Of course this is gross stereotyping; it’s a guiding preference, nothing more1 and real people sit somewhere between the two poles. Anyway it doesn’t matter which end you started from or why; at some point in the process you’ll incorporate the elements from the other end and the result is a functional character. Hurrah!

I like RPG theory, but I don’t think it’s half as useful as identifying preference. Preference is what drives the GM’s customers–our players.2

I like Everway because it does character generation in a very simple but open way. I think whichever end of the preference scale a player begins at, they are encouraged towards the middle. The qualitatives–players who like to start with cards and images, as the book suggests–shouldn’t have a problem translating that to Elemental bias. The quantitatives have it even easier–they choose  their Elemental skill set then structure their identity around it. It’s all pretty transparent.


I mentioned previously the one job a system must do is bring the PC to life. Now, as much as I love Everway it is not a granular system; it’s almost cartoonish in its application of four stats to define a hero. Much of the nuance of Everway PCs comes from the fortune cards picked as Virtue, Fault and Fate, the images the player selects, etc. The qualitatives will be satisfied; what about those literal-minded quantitatives?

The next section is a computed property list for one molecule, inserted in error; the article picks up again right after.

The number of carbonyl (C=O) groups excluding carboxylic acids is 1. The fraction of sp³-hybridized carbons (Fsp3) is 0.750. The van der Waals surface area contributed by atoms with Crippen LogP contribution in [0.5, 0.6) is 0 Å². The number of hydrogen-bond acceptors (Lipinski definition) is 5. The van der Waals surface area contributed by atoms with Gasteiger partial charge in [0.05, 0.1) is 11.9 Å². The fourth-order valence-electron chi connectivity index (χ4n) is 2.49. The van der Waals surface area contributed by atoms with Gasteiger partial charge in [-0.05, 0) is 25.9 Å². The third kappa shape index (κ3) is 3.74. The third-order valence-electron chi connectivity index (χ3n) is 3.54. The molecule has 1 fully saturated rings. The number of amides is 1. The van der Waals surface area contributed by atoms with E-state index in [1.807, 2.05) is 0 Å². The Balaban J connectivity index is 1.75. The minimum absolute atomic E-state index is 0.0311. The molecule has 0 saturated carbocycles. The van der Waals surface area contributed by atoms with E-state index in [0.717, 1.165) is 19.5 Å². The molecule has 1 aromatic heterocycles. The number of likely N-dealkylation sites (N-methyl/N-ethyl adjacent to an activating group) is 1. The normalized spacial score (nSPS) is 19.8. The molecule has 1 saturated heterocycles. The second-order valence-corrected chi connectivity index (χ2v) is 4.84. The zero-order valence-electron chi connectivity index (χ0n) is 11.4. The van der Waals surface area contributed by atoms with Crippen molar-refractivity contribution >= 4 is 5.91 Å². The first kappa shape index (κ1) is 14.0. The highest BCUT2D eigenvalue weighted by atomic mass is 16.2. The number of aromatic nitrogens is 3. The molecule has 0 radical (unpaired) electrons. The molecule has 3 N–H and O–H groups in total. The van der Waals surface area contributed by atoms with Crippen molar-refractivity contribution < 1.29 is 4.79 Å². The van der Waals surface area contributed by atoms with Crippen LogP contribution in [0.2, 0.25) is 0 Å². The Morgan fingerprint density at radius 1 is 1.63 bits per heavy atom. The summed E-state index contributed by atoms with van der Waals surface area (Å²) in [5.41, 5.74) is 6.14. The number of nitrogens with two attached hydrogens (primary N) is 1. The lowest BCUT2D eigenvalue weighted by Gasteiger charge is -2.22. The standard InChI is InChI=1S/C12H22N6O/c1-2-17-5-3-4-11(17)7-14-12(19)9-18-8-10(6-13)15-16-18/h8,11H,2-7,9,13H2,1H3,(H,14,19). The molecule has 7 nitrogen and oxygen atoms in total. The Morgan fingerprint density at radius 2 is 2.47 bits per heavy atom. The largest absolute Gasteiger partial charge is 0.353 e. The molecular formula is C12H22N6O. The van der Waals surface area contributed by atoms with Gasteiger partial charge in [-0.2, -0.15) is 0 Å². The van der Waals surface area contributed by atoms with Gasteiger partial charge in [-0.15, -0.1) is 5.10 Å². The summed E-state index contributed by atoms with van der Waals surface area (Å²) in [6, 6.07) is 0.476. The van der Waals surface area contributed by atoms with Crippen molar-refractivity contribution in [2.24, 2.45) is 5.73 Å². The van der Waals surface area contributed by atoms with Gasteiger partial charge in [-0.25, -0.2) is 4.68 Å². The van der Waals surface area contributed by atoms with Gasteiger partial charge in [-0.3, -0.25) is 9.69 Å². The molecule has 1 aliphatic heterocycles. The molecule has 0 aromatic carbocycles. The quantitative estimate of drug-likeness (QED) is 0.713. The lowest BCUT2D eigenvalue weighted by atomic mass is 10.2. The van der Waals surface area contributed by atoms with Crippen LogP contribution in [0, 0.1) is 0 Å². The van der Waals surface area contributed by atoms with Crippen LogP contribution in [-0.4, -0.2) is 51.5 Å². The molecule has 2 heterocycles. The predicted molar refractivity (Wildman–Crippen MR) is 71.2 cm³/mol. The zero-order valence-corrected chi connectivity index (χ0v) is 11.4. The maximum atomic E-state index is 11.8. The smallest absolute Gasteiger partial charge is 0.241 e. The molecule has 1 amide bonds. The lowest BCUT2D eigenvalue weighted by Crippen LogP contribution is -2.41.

Elemental Identity

The hero’s identity, their ability to influence the game world, is not just about the strongest element. It’s about priority given to the elements.

  • The element they ranked highest is the area they want the highest level of competency. More to the point, they want their competency acknowledged by the game world, players and GM. It defines the PC.
  • The second-highest element is not just a secondary competency; it’s also a modifier to the primary element. It also forms a key part of the PC’s identity.
  • The third-ranked (second lowest) element is the least important. It’s something the player doesn’t want to be a deficiency, but it’s not strong enough to make it a factor in play. It’s the second cheapest wine in the restaurant.
  • The lowest priority element is the real concern. It’s either a compromise (i.e. the player accepts a weakness, and de-emphasises it) or it’s a conscious expression of weakness that becomes a roleplay motif.

I imagined the City Accelerator using a four-axis system because people identify with the number four (including of course its elemental connotations). That’s a system of convenience designed to sort the high value from the low value detail and get the most from the city design–so by definition, you pay attention to the two highest priorities, and just ignore the others. That approach works for Everway characters, too.

The question then is how does the second highest rated element influence the behaviour and identity of the highest rated element? Since I’ve been banging on about combat in Everway, I’ll use the example of a fighter. With the highest priority in Fire, how do the other elements modify the character?

Let’s consider a rudimentary map, with Fire at the centre (as the highest priority):

Element Diagram

Now consider how the player might see their character, depending on which element is the second-highest priority:

Element Diagram  Fighter

Some of these labels suggest how your fighter goes about fighting; others suggest history, a mental state, or a vocation.